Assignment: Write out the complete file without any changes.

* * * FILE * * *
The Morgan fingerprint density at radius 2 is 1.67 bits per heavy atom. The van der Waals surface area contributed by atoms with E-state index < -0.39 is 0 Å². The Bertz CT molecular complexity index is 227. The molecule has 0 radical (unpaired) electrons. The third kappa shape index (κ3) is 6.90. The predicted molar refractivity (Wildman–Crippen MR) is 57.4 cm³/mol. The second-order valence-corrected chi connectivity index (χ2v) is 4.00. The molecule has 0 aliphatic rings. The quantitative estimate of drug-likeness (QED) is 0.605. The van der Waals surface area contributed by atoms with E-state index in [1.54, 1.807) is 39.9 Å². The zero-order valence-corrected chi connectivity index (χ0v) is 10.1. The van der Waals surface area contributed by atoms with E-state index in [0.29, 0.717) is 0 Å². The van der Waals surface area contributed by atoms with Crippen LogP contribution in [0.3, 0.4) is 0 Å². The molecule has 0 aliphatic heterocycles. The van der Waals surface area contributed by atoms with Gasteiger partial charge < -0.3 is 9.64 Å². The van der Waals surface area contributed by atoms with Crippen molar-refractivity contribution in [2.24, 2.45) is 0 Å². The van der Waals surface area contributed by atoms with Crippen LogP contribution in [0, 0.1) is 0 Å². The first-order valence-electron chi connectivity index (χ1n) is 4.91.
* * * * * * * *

The Morgan fingerprint density at radius 2 is 1.67 bits per heavy atom. The van der Waals surface area contributed by atoms with E-state index < -0.39 is 0 Å². The Bertz CT molecular complexity index is 227. The molecule has 0 radical (unpaired) electrons. The third kappa shape index (κ3) is 6.90. The predicted molar refractivity (Wildman–Crippen MR) is 57.4 cm³/mol. The second-order valence-corrected chi connectivity index (χ2v) is 4.00. The molecule has 0 aliphatic rings. The quantitative estimate of drug-likeness (QED) is 0.605. The van der Waals surface area contributed by atoms with E-state index in [1.54, 1.807) is 39.9 Å². The zero-order valence-corrected chi connectivity index (χ0v) is 10.1. The van der Waals surface area contributed by atoms with E-state index in [0.29, 0.717) is 0 Å². The van der Waals surface area contributed by atoms with Crippen LogP contribution in [0.3, 0.4) is 0 Å². The molecule has 0 aliphatic heterocycles. The van der Waals surface area contributed by atoms with Gasteiger partial charge < -0.3 is 9.64 Å². The van der Waals surface area contributed by atoms with Crippen molar-refractivity contribution in [2.24, 2.45) is 0 Å². The van der Waals surface area contributed by atoms with Crippen LogP contribution in [0, 0.1) is 0 Å². The first-order valence-electron chi connectivity index (χ1n) is 4.91.